Gardner presented next and gave a unique breakdown of various players in the mobile wallet space, separating said players into “meta-wallet, branded wallet and bank/FI wallet” categories.
He went on to emphasize that the wallet is “not really a payments platform” but “a marketing platform,” and that payments make up just one aspect of what a mobile wallet should deliver.
Gardner also got some of the biggest laughs of the day, likening MCX to a unicorn when asked if he believed the retail coalition would succeed.
Finally, Envall held the floor and gave his perspective on the differences between the mobile payments ecosystems in and out of the U.S. Envall compared the U.S. market to many others, but focused on Sweden, where Seamless is based and where Envall said he “never uses cash” in what is the world’s most card-friendly country.
Envall also spent time contrasting the U.S. ecosystem to the one seen in many developing countries, noting the real power that mobile has in many such locations.
“Mobile telephony skipped fixed technology in developing countries,” one of Envall’s presentation slides noted. “Will mobile payments do the same to card payments?”
Live Case Study: Google Wallet
Finally, day one of Summer School wrapped up with the first of three live cases: an in-depth look at the “why” behind Google Wallet’s failure to ignite. Led by Harvard Business School Senior Lecturer and Partner at Flybridge Capital, Jeff Bussgang, the 90-minute session put those in the audience in the role of Google CEO Larry Page, and asked a tough question: if you were running Google, would you walk away from payments entirely or would you shift strategy and try again?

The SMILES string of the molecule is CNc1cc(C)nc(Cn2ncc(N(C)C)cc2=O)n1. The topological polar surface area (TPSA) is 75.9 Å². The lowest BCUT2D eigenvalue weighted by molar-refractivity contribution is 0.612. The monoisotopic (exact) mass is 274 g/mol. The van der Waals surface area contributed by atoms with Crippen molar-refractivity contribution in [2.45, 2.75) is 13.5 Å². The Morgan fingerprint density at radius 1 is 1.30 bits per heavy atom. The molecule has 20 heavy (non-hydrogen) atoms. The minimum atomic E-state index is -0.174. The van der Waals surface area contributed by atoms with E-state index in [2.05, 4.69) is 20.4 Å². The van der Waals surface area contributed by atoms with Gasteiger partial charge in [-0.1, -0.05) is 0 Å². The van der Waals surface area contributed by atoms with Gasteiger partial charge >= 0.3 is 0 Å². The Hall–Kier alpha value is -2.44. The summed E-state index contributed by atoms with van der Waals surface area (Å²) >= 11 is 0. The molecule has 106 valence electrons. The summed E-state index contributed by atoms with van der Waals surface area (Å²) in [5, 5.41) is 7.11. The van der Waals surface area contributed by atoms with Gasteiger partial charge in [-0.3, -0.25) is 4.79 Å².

We can’t reveal too much about what was said behind close doors, but the diversity of opinion and crowd-sourced approach to problem-solving led to some interesting observations about Google Wallet’s past, present and future.
Top Three Tweets
Mention @PYMNTS or use the hashtag #IPSS2013 to interact with the PYMNTS team and other Summer School guests!
Feedback From Fellows
“Some of the stuff that is interesting is how the rest of the world does transactions. The United States is very unique compared to the rest of the world when it comes to how we do business, how we do transactions, how our marketing happens …
When it comes down to stuff I’ve learned here, it’s good to hear that it’s not transactions, it’s about the user experience. It’s about bringing it together: what is the benefit for the user, what is the benefit for the merchant? That’s really the crux of what we’re doing here. “ – Bret Caruso, C-SAM
“I think that the open forum with Jeff [Bussgang] was excellent. The panelists were very good, but I thought the strategy or the structure of how Jeff facilitated the group to read a case study and be able to have the audience participation with so many different disciplines in the room, of experiences, was really valuable …
What I’m learning is that I can see where people have made mistakes, what people are thinking, but more so how I can use that to further our business moving forward, because everything is merging towards a payment experience.” – Greg Dimitri, CLK CLK
Check back tomorrow and Thursday for days two and three!